I read with interest the more detailed article in the DNJ about the lawsuit against LaVergne developer Amnon Shreibman. The thought that I have is we do not know the terms of the loan he took out with Fifth Third. In a typical home loan, buyers are instructed to not cause harm to the property that could negatively impact the value. In addition, many lenders ask borrowers to pay taxes in advance (this is one of the “prepaids” in closing costs), then collect an amount each month that goes into an escrow account to be paid when the tax bill comes due.
When prepaid funds are not put into escrow, the lender wants assurance that taxes will be paid so the government entity won’t eventually seize the real estate for non-payment – thereby leaving the lender holding the bag. This may come as a surprise, but no lender or government entity really wants to seize your home or property. What a hassle! And when a government agency does finally act, several years have likely passed.
In Tennessee, we are a non-judicial foreclosure state so it’s much easier for a lender to foreclose – they can do so without the intervention of a court. However, we go back to the original article regarding the lawsuit,
The loan was scheduled to come due in November 2014, but the couple has defaulted on property tax payments of at least $135,991 to Rutherford and Davidson counties, court documents show.
We don’t know the terms of the loan so really have no say about whether he was in violation of his loan payment or not. That’s what the lawsuit alleges – specifically regarding the non-payment of taxes on the properties he is using as collateral against the loan. Fifth Third may be monitoring tax payments because they have a vested interest in seeing that the government does not foreclose due to a tax lien. Perhaps because the tax payments are late (and this is more common than you’d think), a payment due clause was triggered by Fifth Third. I don’t know and that’s my point … clearly there are many details than we will ever know.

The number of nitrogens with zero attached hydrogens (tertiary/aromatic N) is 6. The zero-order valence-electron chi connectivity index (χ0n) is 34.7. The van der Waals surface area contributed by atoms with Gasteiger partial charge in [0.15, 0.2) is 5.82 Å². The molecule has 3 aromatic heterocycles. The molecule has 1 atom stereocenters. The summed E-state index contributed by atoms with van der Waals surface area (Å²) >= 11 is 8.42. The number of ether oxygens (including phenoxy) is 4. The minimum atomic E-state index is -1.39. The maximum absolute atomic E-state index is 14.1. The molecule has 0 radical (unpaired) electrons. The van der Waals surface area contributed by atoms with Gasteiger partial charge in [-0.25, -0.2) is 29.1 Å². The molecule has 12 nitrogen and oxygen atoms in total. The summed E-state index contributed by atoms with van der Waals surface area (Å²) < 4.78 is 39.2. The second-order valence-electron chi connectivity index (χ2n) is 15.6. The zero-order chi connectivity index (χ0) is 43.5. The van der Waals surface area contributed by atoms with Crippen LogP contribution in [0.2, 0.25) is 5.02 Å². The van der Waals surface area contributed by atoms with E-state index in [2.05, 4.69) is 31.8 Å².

However, it also looks like Fifth Third may be exercising the extreme cautionary option, due to the size of the loan,
“Based on statements by Amnon Shreibman that he has considered the possibility of relocating his primary personal residence and assets to the State of Israel, the defendants are preparing to remove property, including possible collateral, out of the state without leaving sufficient remaining funds or property for the payment of their obligations,” the lawsuit states.
Like it or not, Mr. Shreibman is in the public eye because of his role as developer. While his development made the dream of home ownership come true for thousands of people, he has also taken a lot of criticism because of the density of the housing and the quality of the construction. But I say the city’s overall lack of vision in allowing all those homes jammed in with little green-space, the rare park and playground, absence of sidewalks throughout the city, tiny driveways, and streets so narrow cars can’t park there either is just as much to blame for the overcrowding.
One more thing – speaking of Lake Forest subdivision. I still don’t see the roving gangs that all the ballyhoo claims. Any time I’m in the neighborhood, there are people walking their dogs, kids playing, neighbors chatting. Yes there is crime, but isn’t that true for ALL CITIES? My guess is that the crime is pretty proportionate with the populations. If you have a town of 3,000 there may be a 5 percent crime rate and 5 percent sounds like a lot more when you have 30,000 people.
Okay two subjects here, really. I have to get to work… here’s a link to the entire article so you can form your own opinion.